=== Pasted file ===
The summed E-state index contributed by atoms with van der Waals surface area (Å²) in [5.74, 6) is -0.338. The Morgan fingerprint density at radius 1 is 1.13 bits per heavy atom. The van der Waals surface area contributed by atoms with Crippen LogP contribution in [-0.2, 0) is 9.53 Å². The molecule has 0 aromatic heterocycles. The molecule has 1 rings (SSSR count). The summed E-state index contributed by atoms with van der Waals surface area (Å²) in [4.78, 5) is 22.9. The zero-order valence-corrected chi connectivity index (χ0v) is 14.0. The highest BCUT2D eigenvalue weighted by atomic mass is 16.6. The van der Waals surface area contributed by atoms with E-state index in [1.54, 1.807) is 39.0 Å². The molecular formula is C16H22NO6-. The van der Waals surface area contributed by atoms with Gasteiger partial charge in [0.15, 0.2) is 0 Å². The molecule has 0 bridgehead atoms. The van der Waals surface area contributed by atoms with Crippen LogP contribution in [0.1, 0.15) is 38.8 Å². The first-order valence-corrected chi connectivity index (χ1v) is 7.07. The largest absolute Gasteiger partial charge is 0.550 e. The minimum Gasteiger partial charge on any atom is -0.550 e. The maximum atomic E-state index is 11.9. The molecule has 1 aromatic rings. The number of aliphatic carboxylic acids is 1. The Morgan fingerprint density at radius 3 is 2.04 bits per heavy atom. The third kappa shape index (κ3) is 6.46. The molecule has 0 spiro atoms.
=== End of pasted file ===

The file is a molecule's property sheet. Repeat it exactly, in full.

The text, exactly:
The summed E-state index contributed by atoms with van der Waals surface area (Å²) in [5.74, 6) is -0.338. The Morgan fingerprint density at radius 1 is 1.13 bits per heavy atom. The van der Waals surface area contributed by atoms with Crippen LogP contribution in [-0.2, 0) is 9.53 Å². The molecule has 0 aromatic heterocycles. The molecule has 1 rings (SSSR count). The summed E-state index contributed by atoms with van der Waals surface area (Å²) in [4.78, 5) is 22.9. The zero-order valence-corrected chi connectivity index (χ0v) is 14.0. The highest BCUT2D eigenvalue weighted by atomic mass is 16.6. The van der Waals surface area contributed by atoms with E-state index in [1.54, 1.807) is 39.0 Å². The molecular formula is C16H22NO6-. The van der Waals surface area contributed by atoms with Gasteiger partial charge in [0.15, 0.2) is 0 Å². The molecule has 0 bridgehead atoms. The van der Waals surface area contributed by atoms with Crippen LogP contribution in [0.1, 0.15) is 38.8 Å². The first-order valence-corrected chi connectivity index (χ1v) is 7.07. The largest absolute Gasteiger partial charge is 0.550 e. The minimum Gasteiger partial charge on any atom is -0.550 e. The maximum atomic E-state index is 11.9. The molecule has 1 aromatic rings. The number of aliphatic carboxylic acids is 1. The Morgan fingerprint density at radius 3 is 2.04 bits per heavy atom. The third kappa shape index (κ3) is 6.46. The molecule has 0 spiro atoms.